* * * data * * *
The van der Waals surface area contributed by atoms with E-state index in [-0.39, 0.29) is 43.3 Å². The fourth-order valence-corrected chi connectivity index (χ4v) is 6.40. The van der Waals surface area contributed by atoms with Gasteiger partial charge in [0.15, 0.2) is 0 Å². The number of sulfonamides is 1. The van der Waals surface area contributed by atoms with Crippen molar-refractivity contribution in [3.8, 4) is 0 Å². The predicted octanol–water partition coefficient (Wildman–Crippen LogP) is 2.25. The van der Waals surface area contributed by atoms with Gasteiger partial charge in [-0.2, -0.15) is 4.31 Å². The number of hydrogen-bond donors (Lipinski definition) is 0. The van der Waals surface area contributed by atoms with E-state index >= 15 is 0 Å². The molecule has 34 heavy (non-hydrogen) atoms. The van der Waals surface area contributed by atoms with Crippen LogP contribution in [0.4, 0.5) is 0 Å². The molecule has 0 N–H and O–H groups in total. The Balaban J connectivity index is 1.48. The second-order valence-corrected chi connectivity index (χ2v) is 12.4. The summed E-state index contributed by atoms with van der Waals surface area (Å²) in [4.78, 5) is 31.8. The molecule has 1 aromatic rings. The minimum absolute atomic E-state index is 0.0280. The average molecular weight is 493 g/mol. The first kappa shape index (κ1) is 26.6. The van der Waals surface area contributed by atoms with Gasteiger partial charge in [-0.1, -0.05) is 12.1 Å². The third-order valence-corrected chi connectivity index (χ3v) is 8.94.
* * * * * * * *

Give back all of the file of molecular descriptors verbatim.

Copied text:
The van der Waals surface area contributed by atoms with E-state index in [-0.39, 0.29) is 43.3 Å². The fourth-order valence-corrected chi connectivity index (χ4v) is 6.40. The van der Waals surface area contributed by atoms with Gasteiger partial charge in [0.15, 0.2) is 0 Å². The number of sulfonamides is 1. The van der Waals surface area contributed by atoms with Crippen molar-refractivity contribution in [3.8, 4) is 0 Å². The predicted octanol–water partition coefficient (Wildman–Crippen LogP) is 2.25. The van der Waals surface area contributed by atoms with Gasteiger partial charge in [-0.2, -0.15) is 4.31 Å². The number of hydrogen-bond donors (Lipinski definition) is 0. The van der Waals surface area contributed by atoms with E-state index >= 15 is 0 Å². The molecule has 34 heavy (non-hydrogen) atoms. The van der Waals surface area contributed by atoms with Crippen LogP contribution in [0.4, 0.5) is 0 Å². The molecule has 0 N–H and O–H groups in total. The Balaban J connectivity index is 1.48. The second-order valence-corrected chi connectivity index (χ2v) is 12.4. The summed E-state index contributed by atoms with van der Waals surface area (Å²) in [4.78, 5) is 31.8. The molecule has 1 aromatic rings. The minimum absolute atomic E-state index is 0.0280. The average molecular weight is 493 g/mol. The first kappa shape index (κ1) is 26.6. The van der Waals surface area contributed by atoms with Gasteiger partial charge in [-0.1, -0.05) is 12.1 Å². The third-order valence-corrected chi connectivity index (χ3v) is 8.94.